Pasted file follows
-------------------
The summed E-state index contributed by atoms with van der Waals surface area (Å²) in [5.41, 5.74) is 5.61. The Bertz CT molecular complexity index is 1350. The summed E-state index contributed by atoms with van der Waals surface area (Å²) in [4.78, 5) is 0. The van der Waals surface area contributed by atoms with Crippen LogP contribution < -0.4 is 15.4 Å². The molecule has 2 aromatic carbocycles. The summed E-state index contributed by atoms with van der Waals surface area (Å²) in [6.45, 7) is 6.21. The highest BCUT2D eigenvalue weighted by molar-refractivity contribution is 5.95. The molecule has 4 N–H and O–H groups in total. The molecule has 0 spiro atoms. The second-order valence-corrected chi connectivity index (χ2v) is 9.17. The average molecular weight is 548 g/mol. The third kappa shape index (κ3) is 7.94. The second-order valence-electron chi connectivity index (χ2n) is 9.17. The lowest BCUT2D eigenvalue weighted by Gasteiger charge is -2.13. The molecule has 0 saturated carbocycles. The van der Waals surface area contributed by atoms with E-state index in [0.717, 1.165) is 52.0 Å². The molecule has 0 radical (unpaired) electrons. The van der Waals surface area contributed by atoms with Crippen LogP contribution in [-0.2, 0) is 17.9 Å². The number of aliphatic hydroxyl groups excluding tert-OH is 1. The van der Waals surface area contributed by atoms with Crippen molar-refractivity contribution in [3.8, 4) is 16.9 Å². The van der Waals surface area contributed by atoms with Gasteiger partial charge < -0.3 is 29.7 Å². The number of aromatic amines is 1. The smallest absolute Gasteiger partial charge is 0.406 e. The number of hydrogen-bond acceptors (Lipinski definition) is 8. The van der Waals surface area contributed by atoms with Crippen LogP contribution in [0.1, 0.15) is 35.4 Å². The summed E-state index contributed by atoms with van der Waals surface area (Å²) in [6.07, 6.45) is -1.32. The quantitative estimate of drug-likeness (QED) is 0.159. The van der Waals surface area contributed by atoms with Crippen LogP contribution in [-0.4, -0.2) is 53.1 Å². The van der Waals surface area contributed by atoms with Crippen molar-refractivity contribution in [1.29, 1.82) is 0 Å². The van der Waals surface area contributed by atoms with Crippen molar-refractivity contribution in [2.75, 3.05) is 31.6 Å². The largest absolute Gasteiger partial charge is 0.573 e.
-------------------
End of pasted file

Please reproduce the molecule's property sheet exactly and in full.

The summed E-state index contributed by atoms with van der Waals surface area (Å²) in [5.41, 5.74) is 5.61. The Bertz CT molecular complexity index is 1350. The summed E-state index contributed by atoms with van der Waals surface area (Å²) in [4.78, 5) is 0. The van der Waals surface area contributed by atoms with Crippen LogP contribution < -0.4 is 15.4 Å². The molecule has 2 aromatic carbocycles. The summed E-state index contributed by atoms with van der Waals surface area (Å²) in [6.45, 7) is 6.21. The highest BCUT2D eigenvalue weighted by molar-refractivity contribution is 5.95. The molecule has 4 N–H and O–H groups in total. The molecule has 0 spiro atoms. The second-order valence-corrected chi connectivity index (χ2v) is 9.17. The average molecular weight is 548 g/mol. The third kappa shape index (κ3) is 7.94. The second-order valence-electron chi connectivity index (χ2n) is 9.17. The lowest BCUT2D eigenvalue weighted by Gasteiger charge is -2.13. The molecule has 0 saturated carbocycles. The van der Waals surface area contributed by atoms with E-state index in [0.717, 1.165) is 52.0 Å². The molecule has 0 radical (unpaired) electrons. The van der Waals surface area contributed by atoms with Crippen LogP contribution in [-0.2, 0) is 17.9 Å². The number of aliphatic hydroxyl groups excluding tert-OH is 1. The van der Waals surface area contributed by atoms with Crippen molar-refractivity contribution in [3.8, 4) is 16.9 Å². The van der Waals surface area contributed by atoms with Gasteiger partial charge < -0.3 is 29.7 Å². The number of aromatic amines is 1. The smallest absolute Gasteiger partial charge is 0.406 e. The number of hydrogen-bond acceptors (Lipinski definition) is 8. The van der Waals surface area contributed by atoms with Crippen LogP contribution in [0.1, 0.15) is 35.4 Å². The summed E-state index contributed by atoms with van der Waals surface area (Å²) in [6.07, 6.45) is -1.32. The quantitative estimate of drug-likeness (QED) is 0.159. The van der Waals surface area contributed by atoms with Crippen LogP contribution in [-0.4, -0.2) is 53.1 Å². The van der Waals surface area contributed by atoms with Crippen molar-refractivity contribution in [1.29, 1.82) is 0 Å². The van der Waals surface area contributed by atoms with Crippen molar-refractivity contribution in [2.75, 3.05) is 31.6 Å². The largest absolute Gasteiger partial charge is 0.573 e.